• Dr Tim Kannegieter

Managing the creative process: How anyone can be a thought leader

Many people think of thought leadership (TL) as the preserve of highly creative and intelligent people, who have flashes of inspiration that do not come to us ordinary people. However, thought leadership can be "manufactured" by almost anyone and is better thought of as a process involving creativity, communication, governance and cultural change.


Creativity is “a process of developing and expressing novel ideas that are likely to be useful”, according to Dorothy Leonard and Walter Swap. So thought leadership is creativity. Many people view creativity as somewhat mystical or the preserve of flamboyant individuals. However, the key word is “process”. If you can master a process, then you can master creativity.


In their book When Sparks Fly, Leonard and Swap argue that creativity can be managed as a group process with five main stages. The stages are preparation, creating the innovation opportunity, divergence (generating options), incubation, and convergence (selecting options).


A key point of the book is that the best way to generate ideas is the edge of what is known – at the boundaries between different perspectives and pools of knowledge. The authors coined the term “creative abrasion”, which describes a deliberate approach to create sparks of inspiration between people of differing world views.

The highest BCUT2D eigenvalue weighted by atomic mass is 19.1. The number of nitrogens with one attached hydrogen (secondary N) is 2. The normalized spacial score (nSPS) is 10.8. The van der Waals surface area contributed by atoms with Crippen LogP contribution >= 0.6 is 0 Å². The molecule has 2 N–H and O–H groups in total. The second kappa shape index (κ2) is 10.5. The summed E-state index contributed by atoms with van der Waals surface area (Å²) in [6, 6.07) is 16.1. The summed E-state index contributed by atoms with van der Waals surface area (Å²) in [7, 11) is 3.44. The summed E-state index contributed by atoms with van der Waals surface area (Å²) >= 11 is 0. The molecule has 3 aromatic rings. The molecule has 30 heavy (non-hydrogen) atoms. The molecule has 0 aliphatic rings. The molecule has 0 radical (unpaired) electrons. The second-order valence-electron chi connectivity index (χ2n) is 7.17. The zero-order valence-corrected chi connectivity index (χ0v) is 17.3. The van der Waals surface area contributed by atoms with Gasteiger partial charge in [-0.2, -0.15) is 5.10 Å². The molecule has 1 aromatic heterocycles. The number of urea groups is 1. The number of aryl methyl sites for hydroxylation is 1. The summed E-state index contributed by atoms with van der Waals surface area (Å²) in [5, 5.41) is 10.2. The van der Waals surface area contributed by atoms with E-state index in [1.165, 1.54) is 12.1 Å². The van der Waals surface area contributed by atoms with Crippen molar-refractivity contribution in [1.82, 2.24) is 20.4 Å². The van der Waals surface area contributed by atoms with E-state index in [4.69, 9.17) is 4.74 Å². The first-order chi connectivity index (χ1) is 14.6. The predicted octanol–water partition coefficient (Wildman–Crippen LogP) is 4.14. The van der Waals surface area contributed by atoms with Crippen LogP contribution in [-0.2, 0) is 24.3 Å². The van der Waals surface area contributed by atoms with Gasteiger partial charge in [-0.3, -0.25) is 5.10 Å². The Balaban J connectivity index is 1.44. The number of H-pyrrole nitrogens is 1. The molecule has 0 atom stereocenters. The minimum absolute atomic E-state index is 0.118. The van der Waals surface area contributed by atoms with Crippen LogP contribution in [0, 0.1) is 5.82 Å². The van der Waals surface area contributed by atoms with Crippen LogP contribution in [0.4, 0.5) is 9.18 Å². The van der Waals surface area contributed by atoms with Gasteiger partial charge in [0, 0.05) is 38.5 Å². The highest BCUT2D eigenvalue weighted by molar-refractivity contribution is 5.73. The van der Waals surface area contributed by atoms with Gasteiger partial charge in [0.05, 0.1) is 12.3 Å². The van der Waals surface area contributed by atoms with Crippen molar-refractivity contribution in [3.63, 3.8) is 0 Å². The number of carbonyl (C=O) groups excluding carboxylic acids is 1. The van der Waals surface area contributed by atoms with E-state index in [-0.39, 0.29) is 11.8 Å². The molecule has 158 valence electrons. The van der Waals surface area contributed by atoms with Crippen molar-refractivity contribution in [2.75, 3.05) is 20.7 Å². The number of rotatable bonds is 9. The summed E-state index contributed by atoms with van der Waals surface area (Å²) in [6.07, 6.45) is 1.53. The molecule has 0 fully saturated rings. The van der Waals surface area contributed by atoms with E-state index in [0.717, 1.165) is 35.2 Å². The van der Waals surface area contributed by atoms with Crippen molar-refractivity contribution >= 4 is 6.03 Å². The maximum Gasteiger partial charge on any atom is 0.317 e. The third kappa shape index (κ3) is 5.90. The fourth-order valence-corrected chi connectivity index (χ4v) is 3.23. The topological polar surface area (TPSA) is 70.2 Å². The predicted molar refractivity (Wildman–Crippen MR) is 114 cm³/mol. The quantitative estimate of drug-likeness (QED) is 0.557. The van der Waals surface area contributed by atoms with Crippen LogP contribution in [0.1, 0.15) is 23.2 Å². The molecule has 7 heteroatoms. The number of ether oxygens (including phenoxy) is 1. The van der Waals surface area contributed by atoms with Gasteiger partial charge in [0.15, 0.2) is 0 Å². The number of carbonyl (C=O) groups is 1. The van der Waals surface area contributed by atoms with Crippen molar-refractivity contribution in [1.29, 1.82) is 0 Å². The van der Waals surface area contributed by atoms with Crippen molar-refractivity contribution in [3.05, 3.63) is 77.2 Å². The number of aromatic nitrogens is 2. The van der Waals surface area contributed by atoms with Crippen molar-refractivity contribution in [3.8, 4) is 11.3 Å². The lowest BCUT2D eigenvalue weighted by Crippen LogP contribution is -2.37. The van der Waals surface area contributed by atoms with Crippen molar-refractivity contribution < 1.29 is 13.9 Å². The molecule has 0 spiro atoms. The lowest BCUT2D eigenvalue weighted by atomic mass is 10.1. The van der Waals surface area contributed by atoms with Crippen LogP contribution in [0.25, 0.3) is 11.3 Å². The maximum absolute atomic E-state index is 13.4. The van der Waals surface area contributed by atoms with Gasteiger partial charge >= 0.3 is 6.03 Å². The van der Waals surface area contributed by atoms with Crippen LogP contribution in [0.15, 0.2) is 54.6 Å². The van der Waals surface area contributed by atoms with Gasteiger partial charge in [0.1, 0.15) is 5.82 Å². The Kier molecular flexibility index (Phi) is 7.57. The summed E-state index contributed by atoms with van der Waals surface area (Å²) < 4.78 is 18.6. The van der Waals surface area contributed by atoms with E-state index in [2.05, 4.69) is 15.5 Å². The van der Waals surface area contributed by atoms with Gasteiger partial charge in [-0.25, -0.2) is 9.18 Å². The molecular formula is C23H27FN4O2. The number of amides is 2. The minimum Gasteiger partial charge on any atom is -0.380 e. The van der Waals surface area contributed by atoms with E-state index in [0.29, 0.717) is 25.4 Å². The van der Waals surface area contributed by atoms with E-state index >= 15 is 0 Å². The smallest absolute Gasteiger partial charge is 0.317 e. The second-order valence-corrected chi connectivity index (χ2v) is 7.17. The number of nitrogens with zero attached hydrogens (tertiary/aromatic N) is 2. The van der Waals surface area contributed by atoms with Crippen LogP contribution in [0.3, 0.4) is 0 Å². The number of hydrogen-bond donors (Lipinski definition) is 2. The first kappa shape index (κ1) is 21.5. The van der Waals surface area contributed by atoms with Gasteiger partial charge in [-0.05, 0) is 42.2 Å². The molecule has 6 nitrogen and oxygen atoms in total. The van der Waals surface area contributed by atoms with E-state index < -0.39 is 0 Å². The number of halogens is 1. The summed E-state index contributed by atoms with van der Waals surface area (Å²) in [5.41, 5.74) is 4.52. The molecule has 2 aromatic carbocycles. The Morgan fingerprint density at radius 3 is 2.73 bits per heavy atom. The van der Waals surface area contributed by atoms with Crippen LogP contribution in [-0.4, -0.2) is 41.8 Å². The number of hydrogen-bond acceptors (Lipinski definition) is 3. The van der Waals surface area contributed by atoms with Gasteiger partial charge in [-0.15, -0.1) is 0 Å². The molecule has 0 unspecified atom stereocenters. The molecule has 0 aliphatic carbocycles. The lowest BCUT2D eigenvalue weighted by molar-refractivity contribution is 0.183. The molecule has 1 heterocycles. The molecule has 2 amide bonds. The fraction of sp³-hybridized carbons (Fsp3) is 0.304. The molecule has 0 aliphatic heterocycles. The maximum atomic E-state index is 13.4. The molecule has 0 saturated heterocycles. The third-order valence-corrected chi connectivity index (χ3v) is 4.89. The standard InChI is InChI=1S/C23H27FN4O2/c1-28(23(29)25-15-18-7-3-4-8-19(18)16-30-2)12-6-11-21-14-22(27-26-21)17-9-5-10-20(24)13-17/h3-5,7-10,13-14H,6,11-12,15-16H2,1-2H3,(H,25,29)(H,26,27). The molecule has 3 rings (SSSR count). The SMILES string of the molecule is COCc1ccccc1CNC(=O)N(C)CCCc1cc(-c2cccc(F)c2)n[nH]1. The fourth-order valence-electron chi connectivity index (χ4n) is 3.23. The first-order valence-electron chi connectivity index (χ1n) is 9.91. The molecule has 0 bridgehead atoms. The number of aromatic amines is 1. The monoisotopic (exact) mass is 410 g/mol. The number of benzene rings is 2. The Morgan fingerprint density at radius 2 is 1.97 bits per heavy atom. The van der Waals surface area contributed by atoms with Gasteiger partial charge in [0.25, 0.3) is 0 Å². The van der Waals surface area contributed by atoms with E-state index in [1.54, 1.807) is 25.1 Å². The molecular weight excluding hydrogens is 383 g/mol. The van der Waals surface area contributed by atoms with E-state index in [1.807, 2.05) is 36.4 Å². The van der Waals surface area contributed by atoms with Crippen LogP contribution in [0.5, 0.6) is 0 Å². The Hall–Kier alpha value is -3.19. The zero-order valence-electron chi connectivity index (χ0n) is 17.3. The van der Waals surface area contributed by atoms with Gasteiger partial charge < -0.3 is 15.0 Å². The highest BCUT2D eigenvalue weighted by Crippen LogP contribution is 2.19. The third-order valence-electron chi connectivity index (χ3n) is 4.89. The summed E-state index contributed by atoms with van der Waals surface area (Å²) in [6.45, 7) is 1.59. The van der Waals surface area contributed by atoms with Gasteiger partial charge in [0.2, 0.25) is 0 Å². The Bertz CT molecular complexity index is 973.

The critical point from a marketing perspective is that you, or your organisation, need to step outside of your bubble to generate those flashes of inspiration. Your innovative product or service may well have resulted from an earlier moment of creativity.


However, no product sells itself. To communicate the value proposition of your product to your key audiences, you need to think like they do and understand that drives them. For thought leadership to work as a marketing process, you need to take your innovative idea and run it through a structured creative process on how best to communicate it, like the one above, ensuring you have people from outside your organisation involved in the process.


Capturing your thoughts

I have had one major eureka moment in my life. I remember it clearly. I was in Rotorua, New Zealand, in a hotel room overlooking the geysers, working away on my PhD. I had been trying to develop a coherent model of organisational boundaries for several months, collecting data and undertaking deep research into every aspect of communicative interaction in organisations over the previous two years.

The Lady Knox Geyser


When the moment came, it started with a thought, a connection. I grabbed a piece of paper and sketched out a rough diagram. In a few minutes, I had the entire model developed and it pretty much stayed the same over the next year it took me to complete the doctorate.


This eureka moment was no accident. It was the result of a lot of hard work and the use of a particular technique which I believe is a key to the process – mind mapping.

Mind mapping is one of the most powerful tools ever invented for learning and personal discovery. It is a method of storing, organising and prioritising information. Tony Buzan calls it “a revolutionary way to tap into the infinite resources of your brain”.